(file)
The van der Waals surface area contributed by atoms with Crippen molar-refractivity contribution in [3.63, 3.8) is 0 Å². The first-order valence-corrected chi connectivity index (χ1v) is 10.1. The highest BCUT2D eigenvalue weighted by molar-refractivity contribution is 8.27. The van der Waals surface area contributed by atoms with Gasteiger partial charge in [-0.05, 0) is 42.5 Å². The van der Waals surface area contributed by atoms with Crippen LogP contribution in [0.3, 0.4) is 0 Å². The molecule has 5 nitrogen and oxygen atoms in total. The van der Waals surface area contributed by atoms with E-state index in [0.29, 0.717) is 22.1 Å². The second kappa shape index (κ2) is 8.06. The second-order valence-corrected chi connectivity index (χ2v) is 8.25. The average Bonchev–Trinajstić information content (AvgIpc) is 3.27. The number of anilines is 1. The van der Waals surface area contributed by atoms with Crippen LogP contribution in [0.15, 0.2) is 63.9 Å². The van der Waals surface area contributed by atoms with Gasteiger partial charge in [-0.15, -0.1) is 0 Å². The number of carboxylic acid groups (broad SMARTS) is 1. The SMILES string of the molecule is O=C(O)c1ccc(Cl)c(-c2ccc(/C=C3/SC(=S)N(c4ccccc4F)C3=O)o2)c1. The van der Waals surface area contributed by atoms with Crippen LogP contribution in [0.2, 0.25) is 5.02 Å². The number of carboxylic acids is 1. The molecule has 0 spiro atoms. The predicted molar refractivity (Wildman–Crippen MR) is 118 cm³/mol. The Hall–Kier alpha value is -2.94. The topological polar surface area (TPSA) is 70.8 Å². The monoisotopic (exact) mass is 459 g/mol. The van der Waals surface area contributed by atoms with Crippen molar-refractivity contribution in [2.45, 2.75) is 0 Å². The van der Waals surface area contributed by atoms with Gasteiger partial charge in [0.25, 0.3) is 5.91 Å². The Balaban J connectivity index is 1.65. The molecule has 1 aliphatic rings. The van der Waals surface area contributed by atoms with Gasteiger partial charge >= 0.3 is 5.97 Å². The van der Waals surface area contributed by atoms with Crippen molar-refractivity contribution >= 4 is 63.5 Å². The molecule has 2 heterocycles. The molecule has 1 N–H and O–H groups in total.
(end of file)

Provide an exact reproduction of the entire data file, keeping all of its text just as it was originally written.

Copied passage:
The van der Waals surface area contributed by atoms with Crippen molar-refractivity contribution in [3.63, 3.8) is 0 Å². The first-order valence-corrected chi connectivity index (χ1v) is 10.1. The highest BCUT2D eigenvalue weighted by molar-refractivity contribution is 8.27. The van der Waals surface area contributed by atoms with Gasteiger partial charge in [-0.05, 0) is 42.5 Å². The van der Waals surface area contributed by atoms with Crippen LogP contribution in [0.3, 0.4) is 0 Å². The molecule has 5 nitrogen and oxygen atoms in total. The van der Waals surface area contributed by atoms with E-state index in [0.29, 0.717) is 22.1 Å². The second kappa shape index (κ2) is 8.06. The second-order valence-corrected chi connectivity index (χ2v) is 8.25. The average Bonchev–Trinajstić information content (AvgIpc) is 3.27. The number of anilines is 1. The van der Waals surface area contributed by atoms with Crippen LogP contribution in [0.15, 0.2) is 63.9 Å². The van der Waals surface area contributed by atoms with Gasteiger partial charge in [-0.15, -0.1) is 0 Å². The number of carboxylic acid groups (broad SMARTS) is 1. The SMILES string of the molecule is O=C(O)c1ccc(Cl)c(-c2ccc(/C=C3/SC(=S)N(c4ccccc4F)C3=O)o2)c1. The van der Waals surface area contributed by atoms with Crippen LogP contribution in [0.2, 0.25) is 5.02 Å². The number of carboxylic acids is 1. The molecule has 0 spiro atoms. The predicted molar refractivity (Wildman–Crippen MR) is 118 cm³/mol. The Hall–Kier alpha value is -2.94. The topological polar surface area (TPSA) is 70.8 Å². The monoisotopic (exact) mass is 459 g/mol. The van der Waals surface area contributed by atoms with Crippen molar-refractivity contribution in [2.45, 2.75) is 0 Å². The van der Waals surface area contributed by atoms with Gasteiger partial charge in [0.25, 0.3) is 5.91 Å². The Balaban J connectivity index is 1.65. The molecule has 1 aliphatic rings. The van der Waals surface area contributed by atoms with Gasteiger partial charge >= 0.3 is 5.97 Å². The van der Waals surface area contributed by atoms with Crippen molar-refractivity contribution >= 4 is 63.5 Å². The molecule has 2 heterocycles. The molecule has 1 N–H and O–H groups in total.